A fascinating exploration of the importance of the outdoors to childhood development.

READ REVIEW

THERE'S NO SUCH THING AS BAD WEATHER

A SCANDINAVIAN MOM'S SECRETS FOR RAISING HEALTHY, RESILIENT, AND CONFIDENT KIDS (FROM FRILUFTSLIV TO HYGGE)

A Swedish woman contrasts child-raising styles in the United States and Sweden.

Growing up in Sweden, McGurk, who runs the blog Rain or Shine Mamma, spent much of the day outside, regardless of the weather. So when she moved to a small town in the Midwest and had two children of her own, she expected them to be as enthusiastic about the outdoors as she was. Unfortunately, that was not the case. This led her to wonder whether it was just in America where children have little contact with nature or if the Swedes had also turned their backs on the outdoors. When her father became ill, McGurk took her children to Sweden for six months and spent the time examining the differences in child-rearing styles between the U.S. and Sweden and, more generally, Scandinavia. The author expertly combines personal memories of her childhood and that of her children with scientific data and research to show the significant disparities in the way children interact with nature in each country. In Sweden, infants are left to sleep outside, even in cold weather (bundled up), as the fresh air is good for them. Preschoolers and school-age children have multiple recesses per day and are encouraged to engage in sledding, skiing, ice skating, and other activities, many of which are deemed too dangerous in the U.S. Scandinavian children often attend nature schools where they learn to use knives and axes, build fires, identify edible plants, and develop an awareness of their natural surroundings; this fosters a deep desire to protect and preserve these areas. The author effectively shows the many ways American parents can learn from their Scandinavian counterparts, and she provides numerous tips and techniques to help parents incorporate these ideas into their daily lives. The glossary of Scandinavian terms, from hygge to solfattig (“sun poor”), is also helpful.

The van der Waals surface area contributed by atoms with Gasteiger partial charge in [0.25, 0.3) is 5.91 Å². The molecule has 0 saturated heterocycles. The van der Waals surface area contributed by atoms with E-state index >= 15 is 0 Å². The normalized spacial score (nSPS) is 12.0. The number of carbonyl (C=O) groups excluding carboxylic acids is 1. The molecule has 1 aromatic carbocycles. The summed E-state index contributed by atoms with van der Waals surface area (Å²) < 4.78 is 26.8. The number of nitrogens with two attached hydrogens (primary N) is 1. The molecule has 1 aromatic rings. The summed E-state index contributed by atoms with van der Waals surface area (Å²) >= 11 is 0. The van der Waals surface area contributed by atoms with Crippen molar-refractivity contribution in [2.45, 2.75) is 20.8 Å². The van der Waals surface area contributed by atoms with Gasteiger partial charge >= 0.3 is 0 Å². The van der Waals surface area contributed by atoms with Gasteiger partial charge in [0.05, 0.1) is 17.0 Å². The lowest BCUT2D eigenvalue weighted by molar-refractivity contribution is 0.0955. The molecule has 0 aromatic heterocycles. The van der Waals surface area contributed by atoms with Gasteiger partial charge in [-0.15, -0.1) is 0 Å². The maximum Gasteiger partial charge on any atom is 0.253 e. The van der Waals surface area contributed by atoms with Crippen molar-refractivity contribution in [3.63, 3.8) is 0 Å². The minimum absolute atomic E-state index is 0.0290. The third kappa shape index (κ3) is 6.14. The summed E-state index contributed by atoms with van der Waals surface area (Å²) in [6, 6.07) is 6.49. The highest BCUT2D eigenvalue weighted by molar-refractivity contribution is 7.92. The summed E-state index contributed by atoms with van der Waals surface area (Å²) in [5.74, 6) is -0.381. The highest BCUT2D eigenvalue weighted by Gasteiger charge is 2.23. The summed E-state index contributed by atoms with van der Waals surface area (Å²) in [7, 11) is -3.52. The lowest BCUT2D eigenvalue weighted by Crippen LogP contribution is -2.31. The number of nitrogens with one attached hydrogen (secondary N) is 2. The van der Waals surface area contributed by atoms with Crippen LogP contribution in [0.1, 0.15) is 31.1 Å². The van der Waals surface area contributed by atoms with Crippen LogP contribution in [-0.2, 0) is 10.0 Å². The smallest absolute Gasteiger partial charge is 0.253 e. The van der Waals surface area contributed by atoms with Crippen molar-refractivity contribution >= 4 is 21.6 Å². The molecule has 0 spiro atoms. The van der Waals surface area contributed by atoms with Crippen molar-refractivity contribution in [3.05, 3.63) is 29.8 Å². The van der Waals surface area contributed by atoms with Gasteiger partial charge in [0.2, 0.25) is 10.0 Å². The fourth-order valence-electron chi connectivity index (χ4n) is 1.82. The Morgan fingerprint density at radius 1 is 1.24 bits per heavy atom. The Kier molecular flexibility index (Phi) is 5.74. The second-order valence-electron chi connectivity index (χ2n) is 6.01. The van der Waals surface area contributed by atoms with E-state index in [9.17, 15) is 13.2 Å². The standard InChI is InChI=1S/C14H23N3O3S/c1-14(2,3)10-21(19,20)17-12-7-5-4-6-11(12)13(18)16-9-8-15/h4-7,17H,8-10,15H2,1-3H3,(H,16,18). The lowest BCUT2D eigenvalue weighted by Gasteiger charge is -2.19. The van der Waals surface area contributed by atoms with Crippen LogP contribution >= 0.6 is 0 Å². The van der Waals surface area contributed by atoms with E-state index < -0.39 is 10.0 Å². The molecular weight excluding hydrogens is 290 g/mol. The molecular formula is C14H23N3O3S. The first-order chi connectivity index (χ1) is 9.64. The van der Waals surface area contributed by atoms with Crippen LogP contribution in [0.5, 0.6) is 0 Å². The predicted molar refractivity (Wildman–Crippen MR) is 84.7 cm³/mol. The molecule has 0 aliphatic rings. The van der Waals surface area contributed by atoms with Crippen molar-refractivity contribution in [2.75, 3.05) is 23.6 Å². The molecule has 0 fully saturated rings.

A fascinating exploration of the importance of the outdoors to childhood development.

Pub Date: Oct. 3, 2017

ISBN: 978-1-5011-4362-5

Page Count: 304

Publisher: Touchstone/Simon & Schuster

Review Posted Online: July 17, 2017

Kirkus Reviews Issue: Aug. 1, 2017

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A vivid sequel that strains credulity.

THE ESCAPE ARTIST

Fremont (After Long Silence, 1999) continues—and alters—her story of how memories of the Holocaust affected her family.

At the age of 44, the author learned that her father had disowned her, declaring her “predeceased”—or dead in his eyes—in his will. It was his final insult: Her parents had stopped speaking to her after she’d published After Long Silence, which exposed them as Jewish Holocaust survivors who had posed as Catholics in Europe and America in order to hide multilayered secrets. Here, Fremont delves further into her tortured family dynamics and shows how the rift developed. One thread centers on her life after her harrowing childhood: her education at Wellesley and Boston University, the loss of her virginity to a college boyfriend before accepting her lesbianism, her stint with the Peace Corps in Lesotho, and her decades of work as a lawyer in Boston. Another strand involves her fraught relationship with her sister, Lara, and how their difficulties relate to their father, a doctor embittered after years in the Siberian gulag; and their mother, deeply enmeshed with her own sister, Zosia, who had married an Italian count and stayed in Rome to raise a child. Fremont tells these stories with novelistic flair, ending with a surprising theory about why her parents hid their Judaism. Yet she often appears insensitive to the serious problems she says Lara once faced, including suicidal depression. “The whole point of suicide, I thought, was to succeed at it,” she writes. “My sister’s completion rate was pathetic.” Key facts also differ from those in her earlier work. After Long Silence says, for example, that the author grew up “in a small city in the Midwest” while she writes here that she grew up in “upstate New York,” changes Fremont says she made for “consistency” in the new book but that muddy its narrative waters. The discrepancies may not bother readers seeking psychological insights rather than factual accuracy, but others will wonder if this book should have been labeled a fictionalized autobiography rather than a memoir.